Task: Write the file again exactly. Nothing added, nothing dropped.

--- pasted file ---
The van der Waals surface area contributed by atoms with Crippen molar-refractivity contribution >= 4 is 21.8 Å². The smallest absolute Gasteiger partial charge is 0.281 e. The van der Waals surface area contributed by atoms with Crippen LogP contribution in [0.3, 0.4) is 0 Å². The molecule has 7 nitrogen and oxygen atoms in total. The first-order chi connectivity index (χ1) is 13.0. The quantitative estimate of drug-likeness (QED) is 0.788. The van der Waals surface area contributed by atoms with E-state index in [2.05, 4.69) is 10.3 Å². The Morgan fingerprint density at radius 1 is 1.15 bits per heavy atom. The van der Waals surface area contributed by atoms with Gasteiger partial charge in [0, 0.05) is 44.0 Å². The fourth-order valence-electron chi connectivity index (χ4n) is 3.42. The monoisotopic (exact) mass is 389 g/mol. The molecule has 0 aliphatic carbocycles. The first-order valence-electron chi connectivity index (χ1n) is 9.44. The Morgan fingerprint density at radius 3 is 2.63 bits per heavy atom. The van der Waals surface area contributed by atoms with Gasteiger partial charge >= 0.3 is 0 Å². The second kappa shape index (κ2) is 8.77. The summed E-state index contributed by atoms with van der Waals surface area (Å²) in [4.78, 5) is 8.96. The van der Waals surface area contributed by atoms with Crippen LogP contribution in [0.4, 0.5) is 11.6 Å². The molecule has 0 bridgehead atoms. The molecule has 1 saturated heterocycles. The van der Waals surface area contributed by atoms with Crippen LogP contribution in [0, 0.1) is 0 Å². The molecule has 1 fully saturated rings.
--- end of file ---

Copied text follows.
The van der Waals surface area contributed by atoms with Crippen molar-refractivity contribution >= 4 is 21.8 Å². The smallest absolute Gasteiger partial charge is 0.281 e. The van der Waals surface area contributed by atoms with Crippen LogP contribution in [0.3, 0.4) is 0 Å². The molecule has 7 nitrogen and oxygen atoms in total. The first-order chi connectivity index (χ1) is 13.0. The quantitative estimate of drug-likeness (QED) is 0.788. The van der Waals surface area contributed by atoms with E-state index in [2.05, 4.69) is 10.3 Å². The Morgan fingerprint density at radius 1 is 1.15 bits per heavy atom. The van der Waals surface area contributed by atoms with Gasteiger partial charge in [0, 0.05) is 44.0 Å². The fourth-order valence-electron chi connectivity index (χ4n) is 3.42. The monoisotopic (exact) mass is 389 g/mol. The molecule has 0 aliphatic carbocycles. The first-order valence-electron chi connectivity index (χ1n) is 9.44. The Morgan fingerprint density at radius 3 is 2.63 bits per heavy atom. The van der Waals surface area contributed by atoms with Gasteiger partial charge >= 0.3 is 0 Å². The second kappa shape index (κ2) is 8.77. The summed E-state index contributed by atoms with van der Waals surface area (Å²) in [4.78, 5) is 8.96. The van der Waals surface area contributed by atoms with Crippen LogP contribution in [0.4, 0.5) is 11.6 Å². The molecule has 0 bridgehead atoms. The molecule has 1 saturated heterocycles. The van der Waals surface area contributed by atoms with Crippen LogP contribution in [0, 0.1) is 0 Å². The molecule has 1 fully saturated rings.